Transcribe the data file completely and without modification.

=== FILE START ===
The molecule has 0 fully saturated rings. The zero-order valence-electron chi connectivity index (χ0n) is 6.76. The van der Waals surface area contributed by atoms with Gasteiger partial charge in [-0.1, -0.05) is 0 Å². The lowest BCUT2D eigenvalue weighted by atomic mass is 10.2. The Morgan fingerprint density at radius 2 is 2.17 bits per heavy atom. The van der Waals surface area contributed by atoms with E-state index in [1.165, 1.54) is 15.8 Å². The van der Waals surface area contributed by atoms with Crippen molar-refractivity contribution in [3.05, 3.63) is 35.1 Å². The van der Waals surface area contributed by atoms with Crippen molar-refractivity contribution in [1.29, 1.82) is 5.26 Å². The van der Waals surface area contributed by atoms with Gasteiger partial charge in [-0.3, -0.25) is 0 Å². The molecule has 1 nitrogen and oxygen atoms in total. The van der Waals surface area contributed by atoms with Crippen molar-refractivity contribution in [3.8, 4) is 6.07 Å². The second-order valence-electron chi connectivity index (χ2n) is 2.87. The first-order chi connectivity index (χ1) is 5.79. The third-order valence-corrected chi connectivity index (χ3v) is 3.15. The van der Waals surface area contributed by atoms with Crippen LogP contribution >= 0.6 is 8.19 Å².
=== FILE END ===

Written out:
The molecule has 0 fully saturated rings. The zero-order valence-electron chi connectivity index (χ0n) is 6.76. The van der Waals surface area contributed by atoms with Gasteiger partial charge in [-0.1, -0.05) is 0 Å². The lowest BCUT2D eigenvalue weighted by atomic mass is 10.2. The Morgan fingerprint density at radius 2 is 2.17 bits per heavy atom. The van der Waals surface area contributed by atoms with E-state index in [1.165, 1.54) is 15.8 Å². The van der Waals surface area contributed by atoms with Crippen molar-refractivity contribution in [3.05, 3.63) is 35.1 Å². The van der Waals surface area contributed by atoms with Crippen molar-refractivity contribution in [1.29, 1.82) is 5.26 Å². The van der Waals surface area contributed by atoms with Gasteiger partial charge in [-0.3, -0.25) is 0 Å². The molecule has 1 nitrogen and oxygen atoms in total. The van der Waals surface area contributed by atoms with Crippen molar-refractivity contribution in [3.8, 4) is 6.07 Å². The second-order valence-electron chi connectivity index (χ2n) is 2.87. The first-order chi connectivity index (χ1) is 5.79. The third-order valence-corrected chi connectivity index (χ3v) is 3.15. The van der Waals surface area contributed by atoms with Crippen LogP contribution >= 0.6 is 8.19 Å².